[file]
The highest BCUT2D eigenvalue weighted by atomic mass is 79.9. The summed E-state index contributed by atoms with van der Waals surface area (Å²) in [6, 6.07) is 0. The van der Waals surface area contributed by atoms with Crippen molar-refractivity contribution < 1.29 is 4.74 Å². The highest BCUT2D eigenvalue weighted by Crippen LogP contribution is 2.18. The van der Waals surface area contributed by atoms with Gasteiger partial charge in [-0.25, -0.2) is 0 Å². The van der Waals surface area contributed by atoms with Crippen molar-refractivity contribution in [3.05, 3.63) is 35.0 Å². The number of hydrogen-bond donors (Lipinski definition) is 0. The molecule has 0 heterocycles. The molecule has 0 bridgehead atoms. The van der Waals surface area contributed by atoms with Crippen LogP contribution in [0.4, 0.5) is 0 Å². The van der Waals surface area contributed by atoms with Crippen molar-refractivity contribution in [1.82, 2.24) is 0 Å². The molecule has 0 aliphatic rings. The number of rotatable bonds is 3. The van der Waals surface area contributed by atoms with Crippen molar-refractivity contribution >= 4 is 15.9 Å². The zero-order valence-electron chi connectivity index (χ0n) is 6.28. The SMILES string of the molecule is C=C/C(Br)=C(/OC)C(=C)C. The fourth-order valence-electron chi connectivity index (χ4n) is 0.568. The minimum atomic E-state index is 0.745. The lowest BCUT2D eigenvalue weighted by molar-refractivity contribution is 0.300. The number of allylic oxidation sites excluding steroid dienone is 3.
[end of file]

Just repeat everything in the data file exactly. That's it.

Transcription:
The highest BCUT2D eigenvalue weighted by atomic mass is 79.9. The summed E-state index contributed by atoms with van der Waals surface area (Å²) in [6, 6.07) is 0. The van der Waals surface area contributed by atoms with Crippen molar-refractivity contribution < 1.29 is 4.74 Å². The highest BCUT2D eigenvalue weighted by Crippen LogP contribution is 2.18. The van der Waals surface area contributed by atoms with Gasteiger partial charge in [-0.25, -0.2) is 0 Å². The van der Waals surface area contributed by atoms with Crippen molar-refractivity contribution in [3.05, 3.63) is 35.0 Å². The number of hydrogen-bond donors (Lipinski definition) is 0. The molecule has 0 heterocycles. The molecule has 0 bridgehead atoms. The van der Waals surface area contributed by atoms with Crippen LogP contribution in [0.4, 0.5) is 0 Å². The van der Waals surface area contributed by atoms with Crippen molar-refractivity contribution in [1.82, 2.24) is 0 Å². The molecule has 0 aliphatic rings. The number of rotatable bonds is 3. The van der Waals surface area contributed by atoms with Crippen molar-refractivity contribution >= 4 is 15.9 Å². The zero-order valence-electron chi connectivity index (χ0n) is 6.28. The SMILES string of the molecule is C=C/C(Br)=C(/OC)C(=C)C. The fourth-order valence-electron chi connectivity index (χ4n) is 0.568. The minimum atomic E-state index is 0.745. The lowest BCUT2D eigenvalue weighted by molar-refractivity contribution is 0.300. The number of allylic oxidation sites excluding steroid dienone is 3.